Somehow this scenario points to a grim reality which can only be compared to kids for example who think their vegetables come out of a packet in the supermarket and have no awareness whatsoever of what a farm is. Now I am not at all saying that everyone is like that but nothing ceases to surprise me when I see the capability or 'lack thereof' of modern office workers when it comes to understanding the technology they work with, in fact so many businesses I have seen don't even have IT qualified staff to manage their IT and their answer for everything is to throw unnecessary amounts of money at a problem in order to try and solve it when that in itself is waste.

This does not mean tech workers reap the rewards of this however but the ridiculous nature of this is companies maintaining proprietary windows software for systems as old as windows 2000 and windows xp because their initial investment based on Microsoft propagation of the market back then meant that even now so many years later companies hold on to their 'old and greatly insecure' MS platforms. And whilst MS claims to be introducing such things as windows 10 into business environments the adoption of such things can only really come from nimble and smart companies and the majority unfortunately do not fit under that umbrella so many of which still use XP as their core OS, almost 50% of the world still uses XP as their main operating system, and at least half of those are even reluctant to upgrade their hardware to adopt new windows systems like 10. Without doubt if the expense of migrating to modern windows versions is not something many people seem to want to do then linux alternatives should be an option.

However the famous understanding that Microsoft is not a software company but instead a marketing company is exactly where Linux and its 100s of different distros fall over, without consistency in both operating environments and applications available for different tasks the adoption of Linux at the frontend is much harder sell for clients, and without them knowing 80% of the tech stuff in the world still runs on linux, a case of what they dont know cant hurt them... But I think it does hurt linux and whatever distro one likes to encourage use of that with others is not so much a case of 'its better than windows statements' its more a case of 'ooo look how fancy that desktop looks and how easy apps are to click an use', please dont take offence to that but I have seen so many people who are that shallow. 'Thankfully none of those types are probably signed up to this forum' but back to the point about linux.. what seems more important than the function of it to most is the ease of use.

This is perhaps the biggest risk 'outside of the enthusiast communities of tech geeks like us' who actively engage with the different platforms like linux. I suppose the argument though towards this is that with easier to use linux desktop environments and more consistency across the board with linux distros the selling points for Linux for more mainstream users maybe viable and especially for businesses to start considering linux as a front-end environment, not just a back-end one.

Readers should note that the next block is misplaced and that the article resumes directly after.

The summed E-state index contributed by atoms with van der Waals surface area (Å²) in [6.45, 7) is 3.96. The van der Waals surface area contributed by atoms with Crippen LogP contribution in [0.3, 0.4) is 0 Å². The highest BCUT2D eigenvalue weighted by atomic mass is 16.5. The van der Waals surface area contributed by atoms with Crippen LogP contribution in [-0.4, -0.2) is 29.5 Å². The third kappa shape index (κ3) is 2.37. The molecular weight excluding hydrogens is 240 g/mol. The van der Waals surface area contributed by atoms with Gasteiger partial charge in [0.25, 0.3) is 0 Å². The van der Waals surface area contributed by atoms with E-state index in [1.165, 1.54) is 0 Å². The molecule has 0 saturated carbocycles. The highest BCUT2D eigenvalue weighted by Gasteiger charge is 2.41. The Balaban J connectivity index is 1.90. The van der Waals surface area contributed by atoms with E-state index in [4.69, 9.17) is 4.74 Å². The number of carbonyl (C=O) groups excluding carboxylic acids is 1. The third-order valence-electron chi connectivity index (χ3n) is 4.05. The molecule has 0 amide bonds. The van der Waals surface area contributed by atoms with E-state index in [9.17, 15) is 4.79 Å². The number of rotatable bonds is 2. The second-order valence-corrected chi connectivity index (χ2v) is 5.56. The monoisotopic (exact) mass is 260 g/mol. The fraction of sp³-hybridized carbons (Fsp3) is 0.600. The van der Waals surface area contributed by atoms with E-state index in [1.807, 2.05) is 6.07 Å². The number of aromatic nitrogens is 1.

Please note that my own experiences are based on trying to champion linux in my part of the world which is New Zealand, and your experiences with clients may differ greatly based on where you are and the capability of the people you deal with on a daily basis, so I am by no means generalizing here but no doubt what comes out of this is that it is our responsibility as linux users to attempt to promote it among those we interact with... Plus I have heard no shortage of people complain about the Windows upgrade cycle every 2 - 3 years and the cost of them doing so and the sad but true nature of people still running computers that are more than 10 to 15years old and reluctant to upgrade them until such point they completely fail.

I must have missed something, I had made an assumption that you were choosing between manjaro and Ubuntu for yourself. by experienced Linux user I was think the you would have been using Debian in the kernel version days of 2.4.x. So no fancy installers just plan aptitude.
As an Australian. I have also experienced same issues in championing Nix. People have legitimate complaints about Windows upgrade but are happy that it "just works".. I think this is a fallacy as most users forgot all the time they spend at the computer sayings why does it work. just coz nix is different they don't like it. although the for the most it works out of the box for 98% of what they do.
my opinion is that if you are looking for distro for "normal" users from Windows. Ubuntu is your best bet,
Easy package management system and upgrade path from release to the next is good "mostly". but it works best in vanilla mode.
anyone happy to use terminal should look at Arch, simple install, great package management, the best docs and community support. great to mix, match and modify

Nix now almost everything bar DX12 Adobe suite. including with visual studio and dev programs etc

only other things is hardware there are still some hardware issues with brand new hardware drivers. but it is uncommon. but this is also an advantage as Linux runs superfoods on older machines so I offen say to people upgrade just it out before you drop your cash.

Oh yes I was using debian in university, not sure if 1998 was still considered kernel days but most of everything we did was command line based and apps would run on a very simplified desktop, stuff like emacs were the main development tools I was using at the time.

I guess my thoughts in this thread kinda went of track a little in my last post but, the two key points I was attempting to make was 1. In our current environment which desktop provides the best experience of the 2 that I first listed in the topic, and 2. Which of these do you think more mainstream pc users would find as good alternatives to windows.

At the moment, I still do like Linux Mint as this is what I have been using for nearly 3 years now but upon trying Manjaro I genuinely think I will be switching to it because there are some things it does very well compared to its ubuntu rivals.

Manjaro looks really good and go for it why not try it, why not use it. you will love it along everything is either actively maintain or runs really close to bigger distro. I had similar choice with chakra which was a arch variant around 2009 and 2010 until it completely forked in to its own thing. while that was happening package compatibility was an issue and had some conflicts. maybe that all fix now, I sure it is a fine distro

So that is why my decision going forward is to have a bigger distro and customise it. Arch is really good for that. mostly isn't too difficult to maintain.

seriously don't let my distro conservatism stop you. After it is one of the good thing about Linux is to have these choices.

I would be interested to hear about your manjaro experiences. if you end up going that way.